Slopes - Slopes in the landscape are difficult to mow and maintain. Many gardeners use early spring bulbs on steep slopes to add early spring color to the landscape.

Plant Small Spaces - Plant bulbs of one color in small spaces in the landscape. One color will have greater impact, and make the planting space look larger. Mixed colors planted in a small space tend to make the space look smaller.

Plant large spaces - In large areas of the landscape where you have a lot of planting space, plant two or three different colors. Concentrate the bulbs for each color together and do not intermix them. Be sure to select colors that blend together. White flowers can be used to blend colors together or to brighten dark corners.

Mingling Plants - The color of spring-flowering bulbs is enhanced when they are planted with other compatible early flowers. The color of summer-flowering bulbs will be enhanced when planted with summer flowering perennials and annuals. Extend your spring bulb display by planting similar-looking bulbs and plants with different bloom times.  Many summer bulbs are tall and the lower part of the plant unattractive after bloom. Plants like Lilies and Dahlias can be mixed with perennials, annuals or shrubs to hide the lower stem area.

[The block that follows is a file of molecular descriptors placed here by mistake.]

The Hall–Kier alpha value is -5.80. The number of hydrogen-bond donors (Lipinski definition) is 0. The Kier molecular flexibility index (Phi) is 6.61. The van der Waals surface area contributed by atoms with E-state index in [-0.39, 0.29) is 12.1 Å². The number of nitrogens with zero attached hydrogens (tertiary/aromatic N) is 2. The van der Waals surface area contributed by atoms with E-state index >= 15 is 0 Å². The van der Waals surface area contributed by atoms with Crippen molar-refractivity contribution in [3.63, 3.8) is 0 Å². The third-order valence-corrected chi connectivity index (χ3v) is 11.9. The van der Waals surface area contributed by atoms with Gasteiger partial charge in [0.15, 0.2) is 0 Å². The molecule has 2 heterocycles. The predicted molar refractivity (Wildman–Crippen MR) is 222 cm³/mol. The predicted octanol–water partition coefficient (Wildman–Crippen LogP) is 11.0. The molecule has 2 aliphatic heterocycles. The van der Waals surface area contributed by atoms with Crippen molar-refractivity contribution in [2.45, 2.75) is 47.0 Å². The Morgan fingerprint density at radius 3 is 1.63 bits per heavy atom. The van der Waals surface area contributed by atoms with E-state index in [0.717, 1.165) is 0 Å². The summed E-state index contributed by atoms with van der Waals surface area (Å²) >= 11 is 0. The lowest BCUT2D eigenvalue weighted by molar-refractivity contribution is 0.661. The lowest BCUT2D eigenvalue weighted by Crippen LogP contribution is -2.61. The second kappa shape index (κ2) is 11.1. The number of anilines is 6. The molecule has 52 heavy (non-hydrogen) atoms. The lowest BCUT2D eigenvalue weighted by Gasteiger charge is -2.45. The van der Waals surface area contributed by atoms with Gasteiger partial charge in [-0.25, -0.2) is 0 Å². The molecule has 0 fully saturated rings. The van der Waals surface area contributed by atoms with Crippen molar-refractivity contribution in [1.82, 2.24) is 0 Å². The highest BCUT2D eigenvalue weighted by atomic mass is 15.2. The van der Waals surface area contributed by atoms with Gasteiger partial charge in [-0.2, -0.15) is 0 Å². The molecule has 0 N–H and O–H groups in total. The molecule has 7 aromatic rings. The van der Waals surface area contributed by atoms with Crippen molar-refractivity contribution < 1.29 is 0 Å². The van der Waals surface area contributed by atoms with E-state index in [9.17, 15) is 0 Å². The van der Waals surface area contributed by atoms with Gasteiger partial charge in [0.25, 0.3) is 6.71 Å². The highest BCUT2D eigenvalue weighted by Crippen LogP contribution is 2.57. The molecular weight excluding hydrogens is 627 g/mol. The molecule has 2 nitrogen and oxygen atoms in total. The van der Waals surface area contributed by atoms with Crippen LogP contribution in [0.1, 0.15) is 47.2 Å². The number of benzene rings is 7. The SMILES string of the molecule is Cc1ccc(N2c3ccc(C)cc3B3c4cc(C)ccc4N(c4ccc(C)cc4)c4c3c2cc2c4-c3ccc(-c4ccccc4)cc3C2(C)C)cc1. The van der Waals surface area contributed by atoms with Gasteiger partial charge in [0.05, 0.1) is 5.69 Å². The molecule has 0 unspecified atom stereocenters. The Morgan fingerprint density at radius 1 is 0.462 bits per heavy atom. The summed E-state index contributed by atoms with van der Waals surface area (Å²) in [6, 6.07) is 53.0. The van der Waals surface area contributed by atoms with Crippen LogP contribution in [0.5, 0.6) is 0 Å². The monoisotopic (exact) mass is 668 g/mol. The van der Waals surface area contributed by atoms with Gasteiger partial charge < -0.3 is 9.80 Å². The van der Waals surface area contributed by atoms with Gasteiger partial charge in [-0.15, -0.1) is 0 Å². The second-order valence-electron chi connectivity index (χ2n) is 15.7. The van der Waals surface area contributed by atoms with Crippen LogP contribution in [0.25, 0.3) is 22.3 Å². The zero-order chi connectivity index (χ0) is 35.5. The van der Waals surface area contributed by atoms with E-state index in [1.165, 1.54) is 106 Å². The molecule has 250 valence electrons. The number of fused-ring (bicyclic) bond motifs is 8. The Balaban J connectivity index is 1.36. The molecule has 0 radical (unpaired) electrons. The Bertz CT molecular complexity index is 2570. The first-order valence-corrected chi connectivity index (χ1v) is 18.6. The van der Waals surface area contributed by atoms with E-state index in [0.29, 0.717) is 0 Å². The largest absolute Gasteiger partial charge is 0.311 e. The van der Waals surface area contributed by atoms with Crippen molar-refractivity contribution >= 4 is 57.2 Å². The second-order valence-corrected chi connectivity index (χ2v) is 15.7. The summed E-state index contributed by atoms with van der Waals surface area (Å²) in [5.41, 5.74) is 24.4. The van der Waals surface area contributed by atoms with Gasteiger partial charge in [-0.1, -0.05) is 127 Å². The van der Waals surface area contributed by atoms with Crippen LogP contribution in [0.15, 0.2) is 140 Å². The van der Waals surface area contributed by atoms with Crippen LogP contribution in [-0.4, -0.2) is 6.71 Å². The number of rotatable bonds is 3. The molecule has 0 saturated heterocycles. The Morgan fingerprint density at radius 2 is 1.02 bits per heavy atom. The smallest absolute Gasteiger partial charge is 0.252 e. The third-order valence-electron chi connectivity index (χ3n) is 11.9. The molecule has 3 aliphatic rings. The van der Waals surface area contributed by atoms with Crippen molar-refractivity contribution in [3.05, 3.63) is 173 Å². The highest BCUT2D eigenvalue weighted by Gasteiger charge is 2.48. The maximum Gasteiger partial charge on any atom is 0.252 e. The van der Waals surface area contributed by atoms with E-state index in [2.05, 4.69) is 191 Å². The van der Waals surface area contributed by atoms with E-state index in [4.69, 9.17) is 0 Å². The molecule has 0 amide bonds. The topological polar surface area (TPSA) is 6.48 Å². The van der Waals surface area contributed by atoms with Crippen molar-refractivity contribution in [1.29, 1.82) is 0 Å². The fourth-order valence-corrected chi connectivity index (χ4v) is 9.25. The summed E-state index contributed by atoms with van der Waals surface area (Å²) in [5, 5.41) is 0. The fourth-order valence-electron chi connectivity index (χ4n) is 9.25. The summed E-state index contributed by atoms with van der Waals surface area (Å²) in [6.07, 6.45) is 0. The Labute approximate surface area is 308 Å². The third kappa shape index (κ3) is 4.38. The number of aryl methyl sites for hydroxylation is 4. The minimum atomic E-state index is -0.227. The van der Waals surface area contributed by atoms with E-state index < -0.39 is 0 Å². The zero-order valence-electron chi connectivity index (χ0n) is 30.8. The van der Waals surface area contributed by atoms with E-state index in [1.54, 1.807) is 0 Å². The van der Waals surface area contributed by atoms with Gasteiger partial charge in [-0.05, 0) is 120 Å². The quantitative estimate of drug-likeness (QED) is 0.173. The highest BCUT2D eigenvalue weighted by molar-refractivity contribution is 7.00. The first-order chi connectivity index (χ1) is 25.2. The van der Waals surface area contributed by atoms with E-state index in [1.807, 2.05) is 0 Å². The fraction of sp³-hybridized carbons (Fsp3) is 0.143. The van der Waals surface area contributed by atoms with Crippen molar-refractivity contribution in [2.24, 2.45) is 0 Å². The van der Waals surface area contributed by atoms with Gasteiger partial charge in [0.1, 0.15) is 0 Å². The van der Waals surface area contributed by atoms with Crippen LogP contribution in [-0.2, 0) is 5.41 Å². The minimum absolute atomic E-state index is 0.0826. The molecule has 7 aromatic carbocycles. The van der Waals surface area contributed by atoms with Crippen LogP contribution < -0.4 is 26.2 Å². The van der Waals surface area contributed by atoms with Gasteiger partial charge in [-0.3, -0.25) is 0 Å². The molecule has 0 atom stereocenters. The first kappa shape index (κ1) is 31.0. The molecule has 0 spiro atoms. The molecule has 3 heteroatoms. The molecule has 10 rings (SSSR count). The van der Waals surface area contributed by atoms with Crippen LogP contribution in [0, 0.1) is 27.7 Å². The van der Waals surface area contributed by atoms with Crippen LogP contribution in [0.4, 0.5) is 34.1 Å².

click the pic below to view and save
a large version of a bloom time chart for bulbs

Bloom times for spring and summer bulbs

Ground Cover - Some bulbs can be planted with low-growing ground covers like ajuga, violets, vinca minor or English Ivy. Just be sure to keep in mind the height relationship between the ground cover and bulb flower. As a general rule, the ground cover should be no more than half the height of the bulb flower.

Containers - Both spring and summer bulbs can be planted in portable containers. If spring bulbs are planted, the container can be moved to a location out of sight while the foliage matures, once the bloom time is past. If summer bulbs are used, they will add color all summer to areas like a patio or a deck. Containers are portable and they can be moved around. My favorite aspect.